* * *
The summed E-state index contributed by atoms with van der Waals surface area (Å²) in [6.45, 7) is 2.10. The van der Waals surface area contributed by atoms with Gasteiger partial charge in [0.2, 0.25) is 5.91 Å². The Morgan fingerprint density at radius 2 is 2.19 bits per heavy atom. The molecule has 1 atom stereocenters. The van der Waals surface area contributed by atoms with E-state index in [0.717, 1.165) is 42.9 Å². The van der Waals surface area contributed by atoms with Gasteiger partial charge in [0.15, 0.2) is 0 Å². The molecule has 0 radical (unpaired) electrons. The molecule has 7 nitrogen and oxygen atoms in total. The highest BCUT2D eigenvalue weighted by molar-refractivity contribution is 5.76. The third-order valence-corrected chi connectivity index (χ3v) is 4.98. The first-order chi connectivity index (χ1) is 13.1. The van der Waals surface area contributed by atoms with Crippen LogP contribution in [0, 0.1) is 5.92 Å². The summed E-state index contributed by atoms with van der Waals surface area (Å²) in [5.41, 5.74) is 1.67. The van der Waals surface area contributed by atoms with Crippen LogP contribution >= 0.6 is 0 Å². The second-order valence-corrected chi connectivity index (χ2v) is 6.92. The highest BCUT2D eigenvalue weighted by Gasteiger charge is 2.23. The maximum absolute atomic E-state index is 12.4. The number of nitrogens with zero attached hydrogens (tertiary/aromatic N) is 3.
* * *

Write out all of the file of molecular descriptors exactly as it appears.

The summed E-state index contributed by atoms with van der Waals surface area (Å²) in [6.45, 7) is 2.10. The van der Waals surface area contributed by atoms with Gasteiger partial charge in [0.2, 0.25) is 5.91 Å². The Morgan fingerprint density at radius 2 is 2.19 bits per heavy atom. The molecule has 1 atom stereocenters. The van der Waals surface area contributed by atoms with E-state index in [0.717, 1.165) is 42.9 Å². The van der Waals surface area contributed by atoms with Gasteiger partial charge in [0.15, 0.2) is 0 Å². The molecule has 0 radical (unpaired) electrons. The molecule has 7 nitrogen and oxygen atoms in total. The highest BCUT2D eigenvalue weighted by molar-refractivity contribution is 5.76. The third-order valence-corrected chi connectivity index (χ3v) is 4.98. The first-order chi connectivity index (χ1) is 13.1. The van der Waals surface area contributed by atoms with Crippen LogP contribution in [0, 0.1) is 5.92 Å². The summed E-state index contributed by atoms with van der Waals surface area (Å²) in [5.41, 5.74) is 1.67. The van der Waals surface area contributed by atoms with Crippen LogP contribution >= 0.6 is 0 Å². The second-order valence-corrected chi connectivity index (χ2v) is 6.92. The highest BCUT2D eigenvalue weighted by Gasteiger charge is 2.23. The maximum absolute atomic E-state index is 12.4. The number of nitrogens with zero attached hydrogens (tertiary/aromatic N) is 3.